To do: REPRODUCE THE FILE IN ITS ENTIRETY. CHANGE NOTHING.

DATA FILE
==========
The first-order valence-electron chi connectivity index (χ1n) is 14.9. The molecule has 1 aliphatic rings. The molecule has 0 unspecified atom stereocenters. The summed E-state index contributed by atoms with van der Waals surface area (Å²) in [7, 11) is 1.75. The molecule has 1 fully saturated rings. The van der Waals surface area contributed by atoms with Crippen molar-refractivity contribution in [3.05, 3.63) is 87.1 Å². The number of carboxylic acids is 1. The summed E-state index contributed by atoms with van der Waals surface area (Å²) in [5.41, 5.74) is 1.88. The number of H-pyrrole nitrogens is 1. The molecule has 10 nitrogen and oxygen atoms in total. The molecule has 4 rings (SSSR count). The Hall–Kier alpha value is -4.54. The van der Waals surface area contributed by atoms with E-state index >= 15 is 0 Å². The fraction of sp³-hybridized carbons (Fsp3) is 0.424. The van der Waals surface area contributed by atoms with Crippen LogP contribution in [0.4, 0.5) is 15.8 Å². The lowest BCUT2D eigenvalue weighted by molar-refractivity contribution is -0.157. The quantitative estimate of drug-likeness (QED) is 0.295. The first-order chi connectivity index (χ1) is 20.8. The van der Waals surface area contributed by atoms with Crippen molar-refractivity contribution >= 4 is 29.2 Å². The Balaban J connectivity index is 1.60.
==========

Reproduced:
The first-order valence-electron chi connectivity index (χ1n) is 14.9. The molecule has 1 aliphatic rings. The molecule has 0 unspecified atom stereocenters. The summed E-state index contributed by atoms with van der Waals surface area (Å²) in [7, 11) is 1.75. The molecule has 1 fully saturated rings. The van der Waals surface area contributed by atoms with Crippen molar-refractivity contribution in [3.05, 3.63) is 87.1 Å². The number of carboxylic acids is 1. The summed E-state index contributed by atoms with van der Waals surface area (Å²) in [5.41, 5.74) is 1.88. The number of H-pyrrole nitrogens is 1. The molecule has 10 nitrogen and oxygen atoms in total. The molecule has 4 rings (SSSR count). The Hall–Kier alpha value is -4.54. The van der Waals surface area contributed by atoms with E-state index >= 15 is 0 Å². The fraction of sp³-hybridized carbons (Fsp3) is 0.424. The van der Waals surface area contributed by atoms with Crippen LogP contribution in [0.4, 0.5) is 15.8 Å². The lowest BCUT2D eigenvalue weighted by molar-refractivity contribution is -0.157. The quantitative estimate of drug-likeness (QED) is 0.295. The first-order chi connectivity index (χ1) is 20.8. The van der Waals surface area contributed by atoms with Crippen molar-refractivity contribution >= 4 is 29.2 Å². The Balaban J connectivity index is 1.60.